The Government has recorded a more-than-$14 billion surplus in its coffers – an increase from last year’s first quarter – which has been fuelled by increased revenue collection as against budgetary spending.
This is according to the Bank of Guyana (BoG) first-quarter report, which states that the overall financial position of the Public Sector as of March 2021 month-end was a surplus of $14.251 billion. This sum is applicable for both Central Government and Non-Financial Public Enterprises (NFPEs).
The report also provides a further breakdown. The Central Government’s overall balance was a surplus of $10.6 billion at end-March 2021, compared to a surplus of $6.5 billion one year earlier. According to the report, this can be attributed to increased revenue collection, which was sufficient to offset budgetary spending during the review period.
“The current account recorded a surplus of $14.8 billion owing to increased revenue collections from taxation as business activities picked up following the gradual lifting of COVID-19 restrictions. Total current revenue rose by 9.7 per cent to $61.559 billion.
“This performance reflected increased collection of income taxes by 9.8 per cent to $25.9 billion, VAT & excise taxes by 7.3 per cent to $25.3 billion, trade taxes by 5.8 per cent to $5.5 billion and other tax revenues by 32.3 per cent to $2.4 billion,” the report states.
According to the report, non-tax revenue meanwhile expanded by 29.5 per cent to $2.3 billion. When it comes to total current expenditure, a sum of $46.7 billion was spent during the first quarter. This reflects budgetary spending.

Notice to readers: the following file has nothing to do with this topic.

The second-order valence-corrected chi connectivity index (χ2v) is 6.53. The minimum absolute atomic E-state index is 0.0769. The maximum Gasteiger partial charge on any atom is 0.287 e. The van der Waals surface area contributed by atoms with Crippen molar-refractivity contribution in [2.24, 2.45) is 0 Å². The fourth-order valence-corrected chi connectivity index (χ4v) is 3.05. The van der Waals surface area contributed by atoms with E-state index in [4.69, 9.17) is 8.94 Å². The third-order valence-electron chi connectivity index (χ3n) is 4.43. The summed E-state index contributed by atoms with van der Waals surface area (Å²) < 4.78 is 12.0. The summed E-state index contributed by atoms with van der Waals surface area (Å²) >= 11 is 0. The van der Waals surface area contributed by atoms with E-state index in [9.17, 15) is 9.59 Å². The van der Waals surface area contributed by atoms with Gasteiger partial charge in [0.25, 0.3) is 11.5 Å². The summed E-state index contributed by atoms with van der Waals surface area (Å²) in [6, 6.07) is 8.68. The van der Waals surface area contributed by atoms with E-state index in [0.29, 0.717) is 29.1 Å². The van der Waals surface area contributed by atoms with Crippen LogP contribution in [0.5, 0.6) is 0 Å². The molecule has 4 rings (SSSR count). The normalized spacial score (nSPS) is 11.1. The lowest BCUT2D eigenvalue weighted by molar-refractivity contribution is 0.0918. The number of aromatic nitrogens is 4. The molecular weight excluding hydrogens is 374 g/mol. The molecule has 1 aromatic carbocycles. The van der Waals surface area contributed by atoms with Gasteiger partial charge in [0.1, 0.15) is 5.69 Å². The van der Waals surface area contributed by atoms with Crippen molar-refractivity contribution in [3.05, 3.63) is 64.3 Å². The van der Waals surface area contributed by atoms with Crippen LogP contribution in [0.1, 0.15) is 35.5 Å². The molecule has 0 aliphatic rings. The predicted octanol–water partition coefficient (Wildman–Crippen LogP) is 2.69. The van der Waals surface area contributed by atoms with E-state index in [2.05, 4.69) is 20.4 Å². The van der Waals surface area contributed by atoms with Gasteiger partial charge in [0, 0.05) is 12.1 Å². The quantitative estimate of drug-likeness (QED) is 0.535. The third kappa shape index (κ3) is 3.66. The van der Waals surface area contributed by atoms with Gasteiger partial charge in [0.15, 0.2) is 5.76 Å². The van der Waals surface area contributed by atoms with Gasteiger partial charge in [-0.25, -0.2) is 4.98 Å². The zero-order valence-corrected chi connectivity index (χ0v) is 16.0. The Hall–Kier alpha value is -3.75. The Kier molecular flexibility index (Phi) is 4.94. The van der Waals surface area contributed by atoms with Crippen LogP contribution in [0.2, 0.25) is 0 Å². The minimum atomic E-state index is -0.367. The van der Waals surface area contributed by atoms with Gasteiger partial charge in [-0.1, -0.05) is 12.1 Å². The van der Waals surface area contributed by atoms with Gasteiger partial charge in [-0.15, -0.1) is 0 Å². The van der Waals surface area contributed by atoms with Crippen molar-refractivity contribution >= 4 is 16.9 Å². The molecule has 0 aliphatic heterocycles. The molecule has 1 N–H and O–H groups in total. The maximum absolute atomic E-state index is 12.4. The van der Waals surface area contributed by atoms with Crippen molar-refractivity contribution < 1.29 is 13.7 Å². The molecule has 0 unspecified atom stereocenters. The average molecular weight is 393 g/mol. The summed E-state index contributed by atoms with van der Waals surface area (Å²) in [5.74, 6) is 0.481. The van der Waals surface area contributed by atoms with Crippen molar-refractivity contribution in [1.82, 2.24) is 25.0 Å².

“Transfer payments amounted to $21 billion while employment costs, spending on other goods & services and interest charges were $16.4 billion, $7.1 billion and $2 billion, respectively. The capital account deficit stood at $4.1 billion, with capital revenue amounting to $318 million while capital expenditure amounted to $4.5 billion.
“Capital revenue comprised proceeds received for projects amounting to $248 million and debt relief of $70 million under the Enhanced HIPC (E-HIPC – Enhanced Initiative for Heavily Indebted Poor Countries) initiative. Capital expenditure was in line with budgetary spending on developmental projects. Disbursements for the construction sector amounted to $2.9 billion and represented 65.5 per cent of total capital expenditure for the period under review.”
Meanwhile, the report also laid out the percentage of total capital expenditure, in various sectors: these include agriculture (7.8 per cent); social welfare (6.0 per cent); power generation (4.4 per cent); health (3.5 per cent); public safety (3.2 per cent); administration (2.1 per cent); environment & pure water (2.0 per cent); housing (1.8 per cent); transport & communication (1.7 per cent); education (0.7 per cent); financial transfers (0.5 per cent); culture/youth (0.4 per cent); manufacturing (0.4 per cent) and national security & defence (0.1 per cent).
“There was no capital spending on fishing and tourist development. Central Government financing position amounted to net domestic savings of G$22,576 million and net external borrowings of G$11,965 million,” the report says.
Over the course of the period under review, several of these sectors flourished. It was noted in the report that the agriculture sector recorded increased production of rice, fish and shrimp, sugar, eggs and poultry meat while the forestry subsector contracted. In the mining and quarrying sector, production of sand, bauxite, stone and gold was lower while crude oil and diamond production increased.
The manufacturing sector also recorded mixed performances with liquid pharmaceuticals, nitrogen gas, oxygen, paints and alcoholic beverages performing favourably while there was a decline in production of acetylene, ointments, tablets, and detergents.
The construction sector recorded positive performance on account of increased public and private construction while there were increased activities in the services sector as the authorities commenced lifting COVID-19 restrictive measures. (G3)